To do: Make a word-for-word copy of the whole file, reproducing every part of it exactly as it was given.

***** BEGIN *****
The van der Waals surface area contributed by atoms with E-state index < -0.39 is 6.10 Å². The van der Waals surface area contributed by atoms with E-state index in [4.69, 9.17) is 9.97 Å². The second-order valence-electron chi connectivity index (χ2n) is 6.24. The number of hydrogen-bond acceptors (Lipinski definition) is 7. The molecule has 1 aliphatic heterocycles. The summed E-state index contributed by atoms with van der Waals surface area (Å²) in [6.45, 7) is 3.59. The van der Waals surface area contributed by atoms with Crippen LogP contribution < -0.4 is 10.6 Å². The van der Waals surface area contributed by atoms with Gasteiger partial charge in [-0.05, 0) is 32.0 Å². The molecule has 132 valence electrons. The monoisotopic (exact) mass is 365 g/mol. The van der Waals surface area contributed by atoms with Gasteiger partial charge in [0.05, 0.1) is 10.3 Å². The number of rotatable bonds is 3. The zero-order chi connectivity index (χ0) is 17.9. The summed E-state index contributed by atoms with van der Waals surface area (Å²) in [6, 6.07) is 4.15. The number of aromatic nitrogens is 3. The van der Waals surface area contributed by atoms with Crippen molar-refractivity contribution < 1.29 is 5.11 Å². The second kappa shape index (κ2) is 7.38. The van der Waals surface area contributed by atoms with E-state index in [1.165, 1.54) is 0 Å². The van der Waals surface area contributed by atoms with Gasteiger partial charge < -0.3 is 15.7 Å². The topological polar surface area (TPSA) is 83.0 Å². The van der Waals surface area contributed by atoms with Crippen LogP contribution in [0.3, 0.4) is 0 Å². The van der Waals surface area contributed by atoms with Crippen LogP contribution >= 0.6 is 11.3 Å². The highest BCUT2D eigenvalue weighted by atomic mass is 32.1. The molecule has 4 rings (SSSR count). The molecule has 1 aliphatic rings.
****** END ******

The van der Waals surface area contributed by atoms with E-state index < -0.39 is 6.10 Å². The van der Waals surface area contributed by atoms with E-state index in [4.69, 9.17) is 9.97 Å². The second-order valence-electron chi connectivity index (χ2n) is 6.24. The number of hydrogen-bond acceptors (Lipinski definition) is 7. The molecule has 1 aliphatic heterocycles. The summed E-state index contributed by atoms with van der Waals surface area (Å²) in [6.45, 7) is 3.59. The van der Waals surface area contributed by atoms with Crippen LogP contribution < -0.4 is 10.6 Å². The van der Waals surface area contributed by atoms with Gasteiger partial charge in [-0.05, 0) is 32.0 Å². The molecule has 132 valence electrons. The monoisotopic (exact) mass is 365 g/mol. The van der Waals surface area contributed by atoms with Gasteiger partial charge in [0.05, 0.1) is 10.3 Å². The number of rotatable bonds is 3. The zero-order chi connectivity index (χ0) is 17.9. The summed E-state index contributed by atoms with van der Waals surface area (Å²) in [6, 6.07) is 4.15. The number of aromatic nitrogens is 3. The van der Waals surface area contributed by atoms with Crippen molar-refractivity contribution < 1.29 is 5.11 Å². The second kappa shape index (κ2) is 7.38. The van der Waals surface area contributed by atoms with E-state index in [1.165, 1.54) is 0 Å². The van der Waals surface area contributed by atoms with Gasteiger partial charge < -0.3 is 15.7 Å². The topological polar surface area (TPSA) is 83.0 Å². The van der Waals surface area contributed by atoms with Crippen LogP contribution in [0.3, 0.4) is 0 Å². The van der Waals surface area contributed by atoms with Crippen LogP contribution >= 0.6 is 11.3 Å². The highest BCUT2D eigenvalue weighted by atomic mass is 32.1. The molecule has 4 rings (SSSR count). The molecule has 1 aliphatic rings.